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Casino and Casino-style Gambling - US - June 2014

Published By :

Mintel

Published Date : Jul 2014

Category :

Lifestyle

No. of Pages : 194 Pages

The casino market is unique in that most consumers have visited a casino in the past, even though four in 10 expect to lose when they gamble. The excitement of the environment, the possibility of winning, and the ancillary offerings create an alluring alternative to most leisure and entertainment offerings. Maintaining the allure as gambling expands to an increasing number of locations is the challenge.
Table of Content

Scope and Themes

What you need to know
Definition
Data sources
Sales data
Consumer survey data
Abbreviations and terms
Abbreviations
Terms

Executive Summary

Gross gaming revenues recover, to reach $66B in 2014
Figure 1: Fan chart forecast of total US gaming revenues at current prices with best- and worst-case scenarios, 2009-19
Economic conditions, young men drive spending
Competition intensifies
Figure 2: Attitudes toward online gaming, March 2014
Las Vegas Sands, Caesars largest commercial casino operators
Figure 3: Global net revenues of selected US commercial casino operators, 2012 and 2013
Marketing programs include loyalty programs, comps, big bucks
The consumer
Three quarters of all adults 21+ have visited a casino
Online gambling sites and offline casinos
Figure 4: Casino visitation, by online casino/gambling site visitors, March 2014
Average amount wagered tops $300
More than nine in 10 adults usually gamble when they visit the casino
Figure 5: Casino games usually played, March 2014
No single offering will increase casino visits
Figure 6: What would encourage casino visits, March 2014
Most adults hold positive attitudes about casinos
Figure 7: Attitudes toward casinos, March 2014
Hispanic market has potential
What we think

Issues and Insights

Has the expansion of gambling gone too far?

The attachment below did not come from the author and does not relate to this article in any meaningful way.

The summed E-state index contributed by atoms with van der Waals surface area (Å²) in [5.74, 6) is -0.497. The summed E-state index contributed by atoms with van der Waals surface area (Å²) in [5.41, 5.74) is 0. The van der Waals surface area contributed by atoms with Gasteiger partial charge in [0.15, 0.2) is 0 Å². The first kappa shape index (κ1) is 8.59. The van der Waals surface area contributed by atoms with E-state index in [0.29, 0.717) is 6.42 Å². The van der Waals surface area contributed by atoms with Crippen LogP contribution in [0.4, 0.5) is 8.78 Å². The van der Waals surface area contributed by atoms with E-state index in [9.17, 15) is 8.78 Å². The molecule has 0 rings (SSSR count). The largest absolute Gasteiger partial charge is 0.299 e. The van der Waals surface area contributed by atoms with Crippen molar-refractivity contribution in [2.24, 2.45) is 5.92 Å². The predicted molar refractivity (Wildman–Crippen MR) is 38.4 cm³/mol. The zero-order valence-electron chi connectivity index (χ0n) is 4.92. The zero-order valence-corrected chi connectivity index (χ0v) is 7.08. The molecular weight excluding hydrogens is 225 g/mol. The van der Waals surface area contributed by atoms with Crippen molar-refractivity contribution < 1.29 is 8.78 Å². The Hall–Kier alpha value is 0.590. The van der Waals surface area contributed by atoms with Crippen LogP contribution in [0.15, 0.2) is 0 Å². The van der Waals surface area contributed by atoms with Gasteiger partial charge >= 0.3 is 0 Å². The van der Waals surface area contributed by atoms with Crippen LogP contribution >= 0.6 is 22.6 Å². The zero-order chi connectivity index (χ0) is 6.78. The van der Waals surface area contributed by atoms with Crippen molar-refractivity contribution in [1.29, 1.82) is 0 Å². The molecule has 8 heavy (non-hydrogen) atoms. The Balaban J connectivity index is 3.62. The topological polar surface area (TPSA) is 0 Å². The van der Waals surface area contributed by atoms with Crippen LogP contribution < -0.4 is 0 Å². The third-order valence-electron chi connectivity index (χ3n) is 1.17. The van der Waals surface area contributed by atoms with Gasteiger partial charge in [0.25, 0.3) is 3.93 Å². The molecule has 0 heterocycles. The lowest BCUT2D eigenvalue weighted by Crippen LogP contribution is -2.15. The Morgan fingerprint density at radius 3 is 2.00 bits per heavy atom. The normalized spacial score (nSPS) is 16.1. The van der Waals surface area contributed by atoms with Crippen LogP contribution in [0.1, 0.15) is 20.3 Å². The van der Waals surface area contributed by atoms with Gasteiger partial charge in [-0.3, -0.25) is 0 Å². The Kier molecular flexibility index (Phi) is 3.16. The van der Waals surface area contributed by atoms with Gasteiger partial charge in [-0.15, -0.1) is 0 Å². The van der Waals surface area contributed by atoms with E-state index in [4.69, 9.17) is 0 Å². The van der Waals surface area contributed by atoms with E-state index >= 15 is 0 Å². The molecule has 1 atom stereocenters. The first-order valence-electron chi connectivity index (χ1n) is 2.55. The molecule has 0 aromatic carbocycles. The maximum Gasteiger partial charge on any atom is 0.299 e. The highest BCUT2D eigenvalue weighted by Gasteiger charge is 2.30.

The issues
The implications
Are young adult men the ticket to future growth?
The issues
The implications
Is online gambling a threat to traditional casinos?
The issues
The implications

Trend Applications

Trend: Let’s Make A Deal
Trend: Experience Is All
Trend: Prepare for the Worst

Market Size and Forecast

Key points
Revenues return to prerecessionary levels
Expansion hasn’t yielded a commensurate increase in growth
Stronger growth prospects between 2014 and 2019
Figure 8: Total US gaming revenues, at current prices, 2009-19
Figure 9: Total US gaming revenues, at inflation-adjusted prices, 2009-19
Fan chart forecast
Figure 10: Fan chart forecast of total US gaming revenues at current prices with best- and 
worst-case scenarios, 2009-19

Market Drivers

Key points
The economy
Figure 11: Real (inflation-adjusted) GDP (not seasonally adjusted), 2009-13
Figure 12: Real (inflation-adjusted) GDP, economic projections by calendar year, 2014-19 (percentage change)
Household income and savings
Figure 13: Median household income at inflation-adjusted prices (2012 dollars, not seasonally adjusted), 2005-12
Disposable personal income and personal savings
Figure 14: Annual disposable personal income and personal savings in current dollars, 2009-13
Critical demographic segment growing faster than population as a whole
Figure 15: US male population and total population aged 25-34, 2012, 2015, 2020